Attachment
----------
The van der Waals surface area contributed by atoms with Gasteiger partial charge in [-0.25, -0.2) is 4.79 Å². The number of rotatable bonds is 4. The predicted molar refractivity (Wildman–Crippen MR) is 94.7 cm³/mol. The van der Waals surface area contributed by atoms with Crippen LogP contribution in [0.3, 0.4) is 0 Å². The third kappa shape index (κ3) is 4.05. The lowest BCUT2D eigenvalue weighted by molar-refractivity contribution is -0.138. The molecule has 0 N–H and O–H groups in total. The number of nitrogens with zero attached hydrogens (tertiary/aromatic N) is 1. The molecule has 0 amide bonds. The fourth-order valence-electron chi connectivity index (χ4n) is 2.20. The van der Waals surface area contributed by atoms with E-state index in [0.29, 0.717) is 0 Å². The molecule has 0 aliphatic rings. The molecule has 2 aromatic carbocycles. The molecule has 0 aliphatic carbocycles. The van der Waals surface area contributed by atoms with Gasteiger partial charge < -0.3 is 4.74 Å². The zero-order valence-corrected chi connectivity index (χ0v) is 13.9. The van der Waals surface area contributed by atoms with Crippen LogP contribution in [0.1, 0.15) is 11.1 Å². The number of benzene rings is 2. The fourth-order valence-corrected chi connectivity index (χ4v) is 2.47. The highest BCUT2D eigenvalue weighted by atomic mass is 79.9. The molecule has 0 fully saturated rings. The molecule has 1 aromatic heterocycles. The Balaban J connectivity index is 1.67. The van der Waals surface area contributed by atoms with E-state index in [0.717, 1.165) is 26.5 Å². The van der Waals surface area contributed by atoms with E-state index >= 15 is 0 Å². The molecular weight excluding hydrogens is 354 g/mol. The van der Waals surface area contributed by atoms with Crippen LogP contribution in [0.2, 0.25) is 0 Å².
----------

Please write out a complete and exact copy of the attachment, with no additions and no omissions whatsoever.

The van der Waals surface area contributed by atoms with Gasteiger partial charge in [-0.25, -0.2) is 4.79 Å². The number of rotatable bonds is 4. The predicted molar refractivity (Wildman–Crippen MR) is 94.7 cm³/mol. The van der Waals surface area contributed by atoms with Crippen LogP contribution in [0.3, 0.4) is 0 Å². The third kappa shape index (κ3) is 4.05. The lowest BCUT2D eigenvalue weighted by molar-refractivity contribution is -0.138. The molecule has 0 N–H and O–H groups in total. The number of nitrogens with zero attached hydrogens (tertiary/aromatic N) is 1. The molecule has 0 amide bonds. The fourth-order valence-electron chi connectivity index (χ4n) is 2.20. The van der Waals surface area contributed by atoms with E-state index in [0.29, 0.717) is 0 Å². The molecule has 0 aliphatic rings. The molecule has 2 aromatic carbocycles. The molecule has 0 aliphatic carbocycles. The van der Waals surface area contributed by atoms with Gasteiger partial charge < -0.3 is 4.74 Å². The zero-order valence-corrected chi connectivity index (χ0v) is 13.9. The van der Waals surface area contributed by atoms with Crippen LogP contribution in [0.1, 0.15) is 11.1 Å². The number of benzene rings is 2. The fourth-order valence-corrected chi connectivity index (χ4v) is 2.47. The highest BCUT2D eigenvalue weighted by atomic mass is 79.9. The molecule has 0 fully saturated rings. The molecule has 1 aromatic heterocycles. The Balaban J connectivity index is 1.67. The van der Waals surface area contributed by atoms with E-state index in [0.717, 1.165) is 26.5 Å². The van der Waals surface area contributed by atoms with E-state index >= 15 is 0 Å². The molecular weight excluding hydrogens is 354 g/mol. The van der Waals surface area contributed by atoms with Crippen LogP contribution in [0.2, 0.25) is 0 Å².